What's In a Name?
The names and titles that people give us make a difference. Throughout history, various people and groups have been labeled as different things, which in turn dictated how they were treated.
The Civil War file found at the National Archives for Abraham Johnson, a soldier in the US Colored Troops, is an interesting study in the power of these titles, and a secret that he was forced to keep during his time in the war.
As a child and young adult, Abraham was labeled as a slave. In the 1860 US census enumeration, he was nothing more than a tick mark on the list of slaves owned by R. R. Burrows. Despite being a son, a brother, and a friend, he was impacted the most by one title– a slave.
The Civil War began in 1861, when he was a young man. The Emancipation Proclamation allowed African Americans to enlist in the Union Army in 1863. Abraham Johnson enlisted that year, and he added another title that wouldn’t have been possible a year earlier– a soldier.
When the war ended, those being held in the bonds of slavery were emancipated. Abraham Johnson was no longer a slave. He acquired another title for himself at that point– a free man.
After being emancipated, the former slaves were given the choice of what to call themselves. Those who were enslaved were only known by their first names before being set free. The fact that Abraham Johnson even had a last name was something that he wouldn’t have been able to claim previously. He had another title that he didn’t have a year earlier– a last name.
His Civil War pension file, however, revealed a secret: he was not really named Abraham Johnson. He explained in his pension file that he was afraid of using his real name while he was a soldier, for fear that if he was captured he would be killed when they found out who he really was. He enlisted and fought in the Civil War under the name of Abraham Johnson, using yet another title to protect himself. He gave himself another title when he enlisted– Abraham Johnson, an alias.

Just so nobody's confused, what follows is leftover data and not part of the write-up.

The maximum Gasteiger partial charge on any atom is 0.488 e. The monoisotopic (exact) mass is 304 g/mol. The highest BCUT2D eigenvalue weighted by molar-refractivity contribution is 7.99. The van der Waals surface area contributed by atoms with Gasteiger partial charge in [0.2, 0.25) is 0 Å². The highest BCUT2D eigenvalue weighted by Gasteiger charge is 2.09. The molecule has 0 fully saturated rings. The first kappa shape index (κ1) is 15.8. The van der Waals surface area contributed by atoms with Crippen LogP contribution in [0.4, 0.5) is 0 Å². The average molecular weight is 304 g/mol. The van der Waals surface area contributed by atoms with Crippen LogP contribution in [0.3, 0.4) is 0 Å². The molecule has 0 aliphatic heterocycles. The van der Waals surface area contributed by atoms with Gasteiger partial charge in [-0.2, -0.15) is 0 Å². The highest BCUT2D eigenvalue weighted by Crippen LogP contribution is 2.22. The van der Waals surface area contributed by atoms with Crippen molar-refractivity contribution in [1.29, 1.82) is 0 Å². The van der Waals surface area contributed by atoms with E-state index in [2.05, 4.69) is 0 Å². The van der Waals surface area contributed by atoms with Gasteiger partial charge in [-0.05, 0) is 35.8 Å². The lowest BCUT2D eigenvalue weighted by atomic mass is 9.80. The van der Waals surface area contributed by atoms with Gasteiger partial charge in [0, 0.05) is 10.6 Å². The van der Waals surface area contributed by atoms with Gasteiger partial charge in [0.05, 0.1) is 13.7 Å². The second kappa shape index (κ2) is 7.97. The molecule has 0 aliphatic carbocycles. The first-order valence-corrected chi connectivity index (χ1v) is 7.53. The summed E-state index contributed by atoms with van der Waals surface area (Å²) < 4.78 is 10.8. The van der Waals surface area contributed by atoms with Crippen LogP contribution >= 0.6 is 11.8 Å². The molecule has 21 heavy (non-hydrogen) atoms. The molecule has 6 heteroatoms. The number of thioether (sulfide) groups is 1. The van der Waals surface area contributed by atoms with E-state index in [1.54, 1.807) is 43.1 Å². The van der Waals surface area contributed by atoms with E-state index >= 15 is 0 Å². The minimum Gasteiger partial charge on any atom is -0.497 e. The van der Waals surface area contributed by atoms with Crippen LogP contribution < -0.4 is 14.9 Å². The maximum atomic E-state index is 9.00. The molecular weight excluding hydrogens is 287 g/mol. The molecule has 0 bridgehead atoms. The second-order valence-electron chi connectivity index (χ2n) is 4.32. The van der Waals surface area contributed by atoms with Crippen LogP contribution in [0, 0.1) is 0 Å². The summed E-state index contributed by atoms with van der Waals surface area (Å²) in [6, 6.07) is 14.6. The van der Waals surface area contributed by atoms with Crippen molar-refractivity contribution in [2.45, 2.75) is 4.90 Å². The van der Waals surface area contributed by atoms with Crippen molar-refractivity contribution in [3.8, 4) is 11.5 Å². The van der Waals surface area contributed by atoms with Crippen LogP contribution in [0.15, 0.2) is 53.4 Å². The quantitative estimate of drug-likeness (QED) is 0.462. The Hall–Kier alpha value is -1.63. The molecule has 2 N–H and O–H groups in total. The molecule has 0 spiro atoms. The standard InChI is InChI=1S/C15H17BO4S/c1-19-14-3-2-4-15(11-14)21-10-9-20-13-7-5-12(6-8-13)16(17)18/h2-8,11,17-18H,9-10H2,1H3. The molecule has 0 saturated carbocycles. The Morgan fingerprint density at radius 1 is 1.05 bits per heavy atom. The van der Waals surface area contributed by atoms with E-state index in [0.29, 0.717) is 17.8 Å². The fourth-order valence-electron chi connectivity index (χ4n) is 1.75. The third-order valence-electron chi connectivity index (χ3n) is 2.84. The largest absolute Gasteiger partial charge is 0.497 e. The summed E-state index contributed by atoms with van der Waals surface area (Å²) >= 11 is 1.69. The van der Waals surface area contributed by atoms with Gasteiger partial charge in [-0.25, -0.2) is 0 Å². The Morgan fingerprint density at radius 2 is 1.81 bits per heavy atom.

After the slaves were set free, there was debate as to what to do with them. Were they going to be given full citizenship and rights that other Americans enjoyed? The 14th amendment was ratified shortly after the war, granting citizenship to those who were formerly enslaved. This directly impacted him and he now had another title– an American citizen.
It was probably during this backdrop in history that “Abraham Johnson” named himself and gave himself a new title. His real first name was likely given to him at birth. His last name, however, was one that he chose himself. Abraham Johnson’s real name was the name that he proudly used for the rest of his life– James Citizen.
Abraham Johnson's real name was James Citizen, a name that reflected the wish and desire of many of the formerly enslaved. His full name that he chose for himself reflected his journey from slave to soldier to free man to full citizen.